Sinan(redirected from Koca Mimar Sinan Agha)
Sinan(sēnän), Muslim architect, 1490?–1588?. He is regarded as the greatest of Islamic builders, and his finest achievements lie in his solutions to spatial problems posed by dome-topped structures. Sinan, who was named Ottoman court architect in 1530, was active during the reigns of Selim ISelim I
(Selim the Grim) , 1467–1520, Ottoman sultan (1512–20). He ascended the throne of the Ottoman Empire by forcing the abdication of his father, Beyazid II, and by killing his brothers.
..... Click the link for more information. , Sulayman ISulayman I
or Sulayman the Magnificent,
1494–1566, Ottoman sultan (1520–66), son and successor of Selim I. He is known as Sulayman II when considered as a successor of King Solomon of the Bible and Qur'an.
..... Click the link for more information. , and Selim IISelim II
(Selim the Drunkard), c.1524–1574, Ottoman sultan (1566–74), son and successor of Sulayman I. During his reign the Ottoman Empire (Turkey) was dominated by Sokolli, his grand vizier (chief executive officer).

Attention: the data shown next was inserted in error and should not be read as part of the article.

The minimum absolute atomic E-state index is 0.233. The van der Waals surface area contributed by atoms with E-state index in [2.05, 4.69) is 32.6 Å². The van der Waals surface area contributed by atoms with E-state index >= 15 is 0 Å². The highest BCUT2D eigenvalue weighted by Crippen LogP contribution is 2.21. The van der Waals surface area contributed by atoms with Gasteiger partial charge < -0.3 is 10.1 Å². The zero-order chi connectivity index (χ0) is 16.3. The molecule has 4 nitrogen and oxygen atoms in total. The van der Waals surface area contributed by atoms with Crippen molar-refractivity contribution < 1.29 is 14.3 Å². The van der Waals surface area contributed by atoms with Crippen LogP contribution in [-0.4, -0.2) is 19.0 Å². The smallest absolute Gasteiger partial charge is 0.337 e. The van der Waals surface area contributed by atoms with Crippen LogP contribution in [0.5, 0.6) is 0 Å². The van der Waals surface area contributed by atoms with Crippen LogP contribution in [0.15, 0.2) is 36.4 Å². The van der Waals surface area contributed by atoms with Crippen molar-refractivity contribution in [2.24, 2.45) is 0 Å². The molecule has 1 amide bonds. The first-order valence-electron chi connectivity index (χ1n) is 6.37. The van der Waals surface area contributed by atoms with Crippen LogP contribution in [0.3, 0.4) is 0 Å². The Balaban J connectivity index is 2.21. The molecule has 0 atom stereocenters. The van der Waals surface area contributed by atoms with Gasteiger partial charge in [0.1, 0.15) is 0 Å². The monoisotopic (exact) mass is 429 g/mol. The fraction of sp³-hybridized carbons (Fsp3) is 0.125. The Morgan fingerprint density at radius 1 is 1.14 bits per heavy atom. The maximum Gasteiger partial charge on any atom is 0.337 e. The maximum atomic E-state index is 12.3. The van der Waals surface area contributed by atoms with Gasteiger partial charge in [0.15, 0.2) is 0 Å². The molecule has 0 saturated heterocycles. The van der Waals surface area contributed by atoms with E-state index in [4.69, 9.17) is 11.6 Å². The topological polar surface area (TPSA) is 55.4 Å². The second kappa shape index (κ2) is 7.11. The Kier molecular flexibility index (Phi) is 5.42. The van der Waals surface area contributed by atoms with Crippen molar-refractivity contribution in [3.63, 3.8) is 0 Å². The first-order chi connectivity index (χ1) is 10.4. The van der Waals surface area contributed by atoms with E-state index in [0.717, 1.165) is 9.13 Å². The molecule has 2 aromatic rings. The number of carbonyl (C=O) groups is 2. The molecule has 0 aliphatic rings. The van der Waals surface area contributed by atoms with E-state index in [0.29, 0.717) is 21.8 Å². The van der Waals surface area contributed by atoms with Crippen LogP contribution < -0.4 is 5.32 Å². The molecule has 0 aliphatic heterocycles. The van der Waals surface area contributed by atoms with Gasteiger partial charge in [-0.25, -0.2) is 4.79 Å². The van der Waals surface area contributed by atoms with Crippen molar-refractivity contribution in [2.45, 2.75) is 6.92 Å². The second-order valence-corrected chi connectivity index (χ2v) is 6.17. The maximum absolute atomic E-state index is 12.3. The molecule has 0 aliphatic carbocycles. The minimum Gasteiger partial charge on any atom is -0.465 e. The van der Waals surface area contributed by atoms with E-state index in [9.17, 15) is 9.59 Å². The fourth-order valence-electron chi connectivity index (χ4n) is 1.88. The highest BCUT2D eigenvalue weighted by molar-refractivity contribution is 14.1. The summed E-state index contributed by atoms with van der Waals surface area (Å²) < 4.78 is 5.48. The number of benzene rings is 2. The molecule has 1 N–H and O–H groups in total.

..... Click the link for more information. ; his career spanned five decades. His masterpieces are the mosques of Şehzâde (1548) and Sulayman I (1558), both İstanbul, and the great mosque of Selim II (1574) at Edirne, a UNESCO World Heritage Site. His autobiography lists more than 300 buildings of his design in Eastern Europe and the Middle East; many of them are still in use.
See E. Akin and G. Necipoglu, Sinan's Autobiographies (2006); biography by A. Stratton (1972); G. Necipoglu, The Age of Sinan (2010); studies by J. M. Rogers (2007), A. Pierpont (2007), and A. R. Burelli and P. Genarro (2009).
(also Koca Sinan). Born 1489 or 1490 in Kayseri; died 1588 in Constantinople. Turkish architect and engineer.
Beginning in 1538, Sinan directed all architectural construction under Sultan Suleiman I, erecting mosques, fortifications, bridges, and other structures. His best works are variations of the Byzantine-style domed basilica with absolutely circular floor plans. These majestic structures are noted for the perfect scale and spatial composition of their impressive interiors. Sinan built the Shehazade Mosque (1548) and the Mosque of Suleiman I (1550-57) in Constantinople and the Mosque of Selim II (1569–75) in Adrianople (present-day Edirne).